Soliciting advice for running DW for Free RPG Day…

Soliciting advice for running DW for Free RPG Day…

Soliciting advice for running DW for Free RPG Day…

I’ve tried this “mad libs” method: but the group has since (possibly) fizzled out before even reaching the BBEG. Another game I’m trying it in is for a solo PC, and just started, so I don’t have much real experience with it.

I’m trying to decide between trying the “mad libs” method, putting some of my Plundergrounds issues to work (thanks Ray Otus ) and something else. I think “Ape City” would make a great one-shot, but “Kazarak” is just so much material, it might be valuable in case the players get really into it, and we’re not ready to pack up and call it a day… and “Hordes” has that classic dragon trope, some of the Pathfinder/D&D types may appreciate.

Also, advice for beating “creative block” would be appreciated. In another game I’ve run, it’s painfully obvious that my players are bored, “OK, how do we get this show on the road?” (said while playing another game on their phone), and frustrated (in post-game talk), “Maybe you’re making the world a bit TOO dangerous? It seems like every time we try to do something, we get our clocks cleaned and run away with our tails tucked…” (admittedly, they were trying to defeat the orcish horde as 1st/2nd level characters, and defend a town ruled by a corrupt government.)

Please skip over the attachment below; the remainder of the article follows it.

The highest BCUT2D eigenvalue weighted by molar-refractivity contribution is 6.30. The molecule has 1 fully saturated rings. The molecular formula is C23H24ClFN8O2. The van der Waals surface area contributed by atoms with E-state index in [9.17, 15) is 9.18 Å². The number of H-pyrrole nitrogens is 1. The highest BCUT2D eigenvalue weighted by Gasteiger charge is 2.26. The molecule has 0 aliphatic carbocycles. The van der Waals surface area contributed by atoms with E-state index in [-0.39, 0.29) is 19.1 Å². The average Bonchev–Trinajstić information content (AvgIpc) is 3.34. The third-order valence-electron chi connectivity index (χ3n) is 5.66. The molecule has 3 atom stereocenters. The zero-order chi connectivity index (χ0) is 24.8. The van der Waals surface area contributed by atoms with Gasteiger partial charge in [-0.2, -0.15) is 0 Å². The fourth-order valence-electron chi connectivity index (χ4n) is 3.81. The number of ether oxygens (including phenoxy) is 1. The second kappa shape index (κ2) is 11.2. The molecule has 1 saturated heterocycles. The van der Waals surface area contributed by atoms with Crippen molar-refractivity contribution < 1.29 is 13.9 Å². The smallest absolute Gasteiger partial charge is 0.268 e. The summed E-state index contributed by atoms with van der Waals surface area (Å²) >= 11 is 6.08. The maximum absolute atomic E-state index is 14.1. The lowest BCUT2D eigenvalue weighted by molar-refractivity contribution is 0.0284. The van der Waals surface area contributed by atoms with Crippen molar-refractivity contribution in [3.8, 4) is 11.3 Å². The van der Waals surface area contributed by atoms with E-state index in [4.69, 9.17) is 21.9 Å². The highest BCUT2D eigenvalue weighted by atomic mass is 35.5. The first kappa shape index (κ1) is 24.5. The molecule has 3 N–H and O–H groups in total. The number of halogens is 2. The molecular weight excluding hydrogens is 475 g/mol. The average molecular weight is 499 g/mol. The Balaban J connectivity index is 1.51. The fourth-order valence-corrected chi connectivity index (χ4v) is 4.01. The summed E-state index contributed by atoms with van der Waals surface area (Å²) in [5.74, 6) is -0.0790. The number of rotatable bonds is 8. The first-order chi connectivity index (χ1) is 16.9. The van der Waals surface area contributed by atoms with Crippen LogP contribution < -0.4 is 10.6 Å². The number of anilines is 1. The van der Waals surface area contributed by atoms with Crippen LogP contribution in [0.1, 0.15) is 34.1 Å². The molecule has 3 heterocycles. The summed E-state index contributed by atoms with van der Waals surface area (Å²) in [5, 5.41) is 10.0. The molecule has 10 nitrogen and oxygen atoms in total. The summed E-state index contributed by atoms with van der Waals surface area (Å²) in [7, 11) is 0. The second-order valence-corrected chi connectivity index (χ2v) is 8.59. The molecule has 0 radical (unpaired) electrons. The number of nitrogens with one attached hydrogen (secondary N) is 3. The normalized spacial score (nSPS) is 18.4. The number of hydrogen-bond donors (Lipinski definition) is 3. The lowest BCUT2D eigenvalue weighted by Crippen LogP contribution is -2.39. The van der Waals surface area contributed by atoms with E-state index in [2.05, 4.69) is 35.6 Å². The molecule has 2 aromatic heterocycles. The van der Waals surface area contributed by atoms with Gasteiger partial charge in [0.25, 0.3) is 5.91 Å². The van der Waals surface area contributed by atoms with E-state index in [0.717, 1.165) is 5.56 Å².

8 thoughts on “Soliciting advice for running DW for Free RPG Day…”

  1. Do one of the Dragons from Ray Otus’s #Plundergrounds 3. Basically take a common trope and turn it on its head. I think that could get your creative energy flowing and give you a chance to showcase lots of shiny bits from the game for people new to role playing games in general, new to Dungeon World specifically, or new to some of the creative output that is coming from the Dungeon World community. Win win win.

    The nice thing about the dragon hoard is that you can fill it with other nasty or creepy things. You can give them plenty of chances to shine and use the front/doom clock to pace it according to the real world time that you have available. They may not ever meet the dragon, if it looks like they won’t be able to handle it, or you can end on an epic fight that could go either way and leave them telling stories about the encounter.